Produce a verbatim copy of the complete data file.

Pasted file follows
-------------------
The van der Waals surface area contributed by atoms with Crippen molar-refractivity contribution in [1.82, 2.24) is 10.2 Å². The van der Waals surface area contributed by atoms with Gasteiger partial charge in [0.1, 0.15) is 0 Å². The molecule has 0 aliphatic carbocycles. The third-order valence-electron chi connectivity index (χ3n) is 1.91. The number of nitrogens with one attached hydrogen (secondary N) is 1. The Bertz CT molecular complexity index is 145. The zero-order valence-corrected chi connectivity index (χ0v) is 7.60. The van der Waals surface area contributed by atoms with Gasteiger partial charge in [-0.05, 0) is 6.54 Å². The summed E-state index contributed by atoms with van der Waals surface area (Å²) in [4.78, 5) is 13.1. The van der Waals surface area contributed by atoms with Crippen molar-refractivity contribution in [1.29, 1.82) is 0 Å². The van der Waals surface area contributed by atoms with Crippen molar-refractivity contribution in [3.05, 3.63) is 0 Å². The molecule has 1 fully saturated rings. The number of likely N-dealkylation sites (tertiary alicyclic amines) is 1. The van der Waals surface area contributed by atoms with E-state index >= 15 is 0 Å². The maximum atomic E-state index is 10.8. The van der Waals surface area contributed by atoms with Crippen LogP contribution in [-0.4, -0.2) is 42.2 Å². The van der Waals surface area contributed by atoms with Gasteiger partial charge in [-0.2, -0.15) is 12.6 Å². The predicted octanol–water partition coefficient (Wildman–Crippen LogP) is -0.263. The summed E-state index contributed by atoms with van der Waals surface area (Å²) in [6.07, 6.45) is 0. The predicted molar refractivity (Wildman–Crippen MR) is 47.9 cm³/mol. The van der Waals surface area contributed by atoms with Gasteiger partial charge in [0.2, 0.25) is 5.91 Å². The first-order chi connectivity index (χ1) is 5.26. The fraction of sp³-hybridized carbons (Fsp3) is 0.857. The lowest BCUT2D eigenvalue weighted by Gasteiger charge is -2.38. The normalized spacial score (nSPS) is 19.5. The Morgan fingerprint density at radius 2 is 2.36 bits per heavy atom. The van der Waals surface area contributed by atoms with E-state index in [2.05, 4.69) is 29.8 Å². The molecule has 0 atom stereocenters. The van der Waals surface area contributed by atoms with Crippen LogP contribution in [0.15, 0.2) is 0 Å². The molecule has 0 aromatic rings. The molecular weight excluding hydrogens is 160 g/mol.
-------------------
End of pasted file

The van der Waals surface area contributed by atoms with Crippen molar-refractivity contribution in [1.82, 2.24) is 10.2 Å². The van der Waals surface area contributed by atoms with Gasteiger partial charge in [0.1, 0.15) is 0 Å². The molecule has 0 aliphatic carbocycles. The third-order valence-electron chi connectivity index (χ3n) is 1.91. The number of nitrogens with one attached hydrogen (secondary N) is 1. The Bertz CT molecular complexity index is 145. The zero-order valence-corrected chi connectivity index (χ0v) is 7.60. The van der Waals surface area contributed by atoms with Gasteiger partial charge in [-0.05, 0) is 6.54 Å². The summed E-state index contributed by atoms with van der Waals surface area (Å²) in [4.78, 5) is 13.1. The van der Waals surface area contributed by atoms with Crippen molar-refractivity contribution in [1.29, 1.82) is 0 Å². The van der Waals surface area contributed by atoms with Crippen molar-refractivity contribution in [3.05, 3.63) is 0 Å². The molecule has 1 fully saturated rings. The number of likely N-dealkylation sites (tertiary alicyclic amines) is 1. The van der Waals surface area contributed by atoms with E-state index >= 15 is 0 Å². The maximum atomic E-state index is 10.8. The van der Waals surface area contributed by atoms with Crippen LogP contribution in [-0.4, -0.2) is 42.2 Å². The van der Waals surface area contributed by atoms with Gasteiger partial charge in [-0.2, -0.15) is 12.6 Å². The predicted octanol–water partition coefficient (Wildman–Crippen LogP) is -0.263. The summed E-state index contributed by atoms with van der Waals surface area (Å²) in [6.07, 6.45) is 0. The predicted molar refractivity (Wildman–Crippen MR) is 47.9 cm³/mol. The van der Waals surface area contributed by atoms with Gasteiger partial charge in [0.2, 0.25) is 5.91 Å². The first-order chi connectivity index (χ1) is 5.26. The fraction of sp³-hybridized carbons (Fsp3) is 0.857. The lowest BCUT2D eigenvalue weighted by Gasteiger charge is -2.38. The normalized spacial score (nSPS) is 19.5. The Morgan fingerprint density at radius 2 is 2.36 bits per heavy atom. The van der Waals surface area contributed by atoms with E-state index in [2.05, 4.69) is 29.8 Å². The molecule has 0 atom stereocenters. The van der Waals surface area contributed by atoms with Crippen LogP contribution in [0.15, 0.2) is 0 Å². The molecule has 0 aromatic rings. The molecular weight excluding hydrogens is 160 g/mol.